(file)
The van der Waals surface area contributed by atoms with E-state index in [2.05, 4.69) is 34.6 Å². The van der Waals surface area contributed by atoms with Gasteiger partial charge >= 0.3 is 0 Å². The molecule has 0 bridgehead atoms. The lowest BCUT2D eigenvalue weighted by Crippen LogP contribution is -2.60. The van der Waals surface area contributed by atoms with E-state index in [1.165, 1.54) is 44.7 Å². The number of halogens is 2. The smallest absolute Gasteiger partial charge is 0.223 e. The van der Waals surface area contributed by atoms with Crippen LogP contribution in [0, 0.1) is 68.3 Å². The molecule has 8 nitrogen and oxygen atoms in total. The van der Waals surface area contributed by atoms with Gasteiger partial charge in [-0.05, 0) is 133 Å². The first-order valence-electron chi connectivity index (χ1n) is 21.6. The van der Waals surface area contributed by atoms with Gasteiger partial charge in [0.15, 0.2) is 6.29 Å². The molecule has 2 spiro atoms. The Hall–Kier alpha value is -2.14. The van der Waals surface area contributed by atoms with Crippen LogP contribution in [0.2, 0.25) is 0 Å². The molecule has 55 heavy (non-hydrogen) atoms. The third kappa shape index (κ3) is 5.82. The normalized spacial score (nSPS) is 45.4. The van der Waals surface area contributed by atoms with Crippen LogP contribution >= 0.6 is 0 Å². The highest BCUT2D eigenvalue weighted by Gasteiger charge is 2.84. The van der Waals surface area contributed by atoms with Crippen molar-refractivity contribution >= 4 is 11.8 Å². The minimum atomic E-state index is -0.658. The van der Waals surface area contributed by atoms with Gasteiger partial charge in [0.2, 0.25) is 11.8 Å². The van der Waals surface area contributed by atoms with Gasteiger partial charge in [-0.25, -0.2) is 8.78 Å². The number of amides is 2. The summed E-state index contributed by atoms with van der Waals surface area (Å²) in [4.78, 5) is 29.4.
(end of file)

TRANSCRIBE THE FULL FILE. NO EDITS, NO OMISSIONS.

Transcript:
The van der Waals surface area contributed by atoms with E-state index in [2.05, 4.69) is 34.6 Å². The van der Waals surface area contributed by atoms with Gasteiger partial charge >= 0.3 is 0 Å². The molecule has 0 bridgehead atoms. The lowest BCUT2D eigenvalue weighted by Crippen LogP contribution is -2.60. The van der Waals surface area contributed by atoms with E-state index in [1.165, 1.54) is 44.7 Å². The number of halogens is 2. The smallest absolute Gasteiger partial charge is 0.223 e. The van der Waals surface area contributed by atoms with Crippen LogP contribution in [0, 0.1) is 68.3 Å². The molecule has 8 nitrogen and oxygen atoms in total. The van der Waals surface area contributed by atoms with Gasteiger partial charge in [-0.05, 0) is 133 Å². The first-order valence-electron chi connectivity index (χ1n) is 21.6. The van der Waals surface area contributed by atoms with Gasteiger partial charge in [0.15, 0.2) is 6.29 Å². The molecule has 2 spiro atoms. The Hall–Kier alpha value is -2.14. The van der Waals surface area contributed by atoms with Crippen LogP contribution in [0.2, 0.25) is 0 Å². The molecule has 55 heavy (non-hydrogen) atoms. The third kappa shape index (κ3) is 5.82. The normalized spacial score (nSPS) is 45.4. The van der Waals surface area contributed by atoms with Crippen LogP contribution >= 0.6 is 0 Å². The highest BCUT2D eigenvalue weighted by Gasteiger charge is 2.84. The van der Waals surface area contributed by atoms with Crippen molar-refractivity contribution >= 4 is 11.8 Å². The minimum atomic E-state index is -0.658. The van der Waals surface area contributed by atoms with Gasteiger partial charge in [0.2, 0.25) is 11.8 Å². The van der Waals surface area contributed by atoms with Gasteiger partial charge in [-0.25, -0.2) is 8.78 Å². The number of amides is 2. The summed E-state index contributed by atoms with van der Waals surface area (Å²) in [4.78, 5) is 29.4.